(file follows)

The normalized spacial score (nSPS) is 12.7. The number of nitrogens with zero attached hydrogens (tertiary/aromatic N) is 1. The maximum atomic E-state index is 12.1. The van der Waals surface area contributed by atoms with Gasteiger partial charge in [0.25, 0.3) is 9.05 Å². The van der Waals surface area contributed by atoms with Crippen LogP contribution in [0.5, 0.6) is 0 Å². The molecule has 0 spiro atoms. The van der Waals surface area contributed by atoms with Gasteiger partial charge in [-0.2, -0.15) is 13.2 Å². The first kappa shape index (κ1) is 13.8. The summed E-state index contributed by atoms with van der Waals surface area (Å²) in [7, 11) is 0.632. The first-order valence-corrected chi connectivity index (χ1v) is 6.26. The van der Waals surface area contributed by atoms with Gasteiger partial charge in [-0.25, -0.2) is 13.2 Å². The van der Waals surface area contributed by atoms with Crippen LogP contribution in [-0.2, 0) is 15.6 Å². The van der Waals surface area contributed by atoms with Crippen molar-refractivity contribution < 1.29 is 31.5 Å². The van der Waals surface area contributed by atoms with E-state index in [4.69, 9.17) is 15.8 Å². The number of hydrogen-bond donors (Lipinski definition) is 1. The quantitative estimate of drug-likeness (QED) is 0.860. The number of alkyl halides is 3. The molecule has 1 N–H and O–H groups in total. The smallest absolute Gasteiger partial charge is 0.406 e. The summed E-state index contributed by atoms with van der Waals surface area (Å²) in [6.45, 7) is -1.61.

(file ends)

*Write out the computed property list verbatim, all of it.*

The normalized spacial score (nSPS) is 12.7. The number of nitrogens with zero attached hydrogens (tertiary/aromatic N) is 1. The maximum atomic E-state index is 12.1. The van der Waals surface area contributed by atoms with Gasteiger partial charge in [0.25, 0.3) is 9.05 Å². The van der Waals surface area contributed by atoms with Crippen LogP contribution in [0.5, 0.6) is 0 Å². The molecule has 0 spiro atoms. The van der Waals surface area contributed by atoms with Gasteiger partial charge in [-0.2, -0.15) is 13.2 Å². The first kappa shape index (κ1) is 13.8. The summed E-state index contributed by atoms with van der Waals surface area (Å²) in [7, 11) is 0.632. The first-order valence-corrected chi connectivity index (χ1v) is 6.26. The van der Waals surface area contributed by atoms with Gasteiger partial charge in [-0.25, -0.2) is 13.2 Å². The van der Waals surface area contributed by atoms with Crippen LogP contribution in [-0.2, 0) is 15.6 Å². The van der Waals surface area contributed by atoms with Crippen molar-refractivity contribution < 1.29 is 31.5 Å². The van der Waals surface area contributed by atoms with E-state index in [4.69, 9.17) is 15.8 Å². The number of hydrogen-bond donors (Lipinski definition) is 1. The quantitative estimate of drug-likeness (QED) is 0.860. The number of alkyl halides is 3. The molecule has 1 N–H and O–H groups in total. The smallest absolute Gasteiger partial charge is 0.406 e. The summed E-state index contributed by atoms with van der Waals surface area (Å²) in [6.45, 7) is -1.61.